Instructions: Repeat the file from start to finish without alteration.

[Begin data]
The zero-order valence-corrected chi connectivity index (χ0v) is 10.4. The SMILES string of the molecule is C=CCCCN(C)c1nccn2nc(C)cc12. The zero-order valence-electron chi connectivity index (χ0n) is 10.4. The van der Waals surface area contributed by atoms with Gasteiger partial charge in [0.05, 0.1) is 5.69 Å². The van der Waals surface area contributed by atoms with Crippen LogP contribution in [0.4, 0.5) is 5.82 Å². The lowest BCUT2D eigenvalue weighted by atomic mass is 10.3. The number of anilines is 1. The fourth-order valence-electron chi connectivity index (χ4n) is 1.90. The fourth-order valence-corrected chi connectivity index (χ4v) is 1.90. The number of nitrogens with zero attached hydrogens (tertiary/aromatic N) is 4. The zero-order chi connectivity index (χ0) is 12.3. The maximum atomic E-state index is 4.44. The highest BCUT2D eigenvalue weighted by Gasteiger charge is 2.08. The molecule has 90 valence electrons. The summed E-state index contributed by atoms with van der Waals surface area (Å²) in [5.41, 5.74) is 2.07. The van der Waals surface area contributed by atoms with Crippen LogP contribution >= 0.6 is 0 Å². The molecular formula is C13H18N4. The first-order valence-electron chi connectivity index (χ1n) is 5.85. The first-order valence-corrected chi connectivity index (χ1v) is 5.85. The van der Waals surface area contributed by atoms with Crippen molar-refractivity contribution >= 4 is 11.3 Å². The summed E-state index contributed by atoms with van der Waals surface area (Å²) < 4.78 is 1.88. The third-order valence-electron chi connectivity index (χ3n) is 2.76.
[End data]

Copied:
The zero-order valence-corrected chi connectivity index (χ0v) is 10.4. The SMILES string of the molecule is C=CCCCN(C)c1nccn2nc(C)cc12. The zero-order valence-electron chi connectivity index (χ0n) is 10.4. The van der Waals surface area contributed by atoms with Gasteiger partial charge in [0.05, 0.1) is 5.69 Å². The van der Waals surface area contributed by atoms with Crippen LogP contribution in [0.4, 0.5) is 5.82 Å². The lowest BCUT2D eigenvalue weighted by atomic mass is 10.3. The number of anilines is 1. The fourth-order valence-electron chi connectivity index (χ4n) is 1.90. The fourth-order valence-corrected chi connectivity index (χ4v) is 1.90. The number of nitrogens with zero attached hydrogens (tertiary/aromatic N) is 4. The zero-order chi connectivity index (χ0) is 12.3. The maximum atomic E-state index is 4.44. The highest BCUT2D eigenvalue weighted by Gasteiger charge is 2.08. The molecule has 90 valence electrons. The summed E-state index contributed by atoms with van der Waals surface area (Å²) in [5.41, 5.74) is 2.07. The van der Waals surface area contributed by atoms with Crippen LogP contribution >= 0.6 is 0 Å². The molecular formula is C13H18N4. The first-order valence-electron chi connectivity index (χ1n) is 5.85. The first-order valence-corrected chi connectivity index (χ1v) is 5.85. The van der Waals surface area contributed by atoms with Crippen molar-refractivity contribution >= 4 is 11.3 Å². The summed E-state index contributed by atoms with van der Waals surface area (Å²) < 4.78 is 1.88. The third-order valence-electron chi connectivity index (χ3n) is 2.76.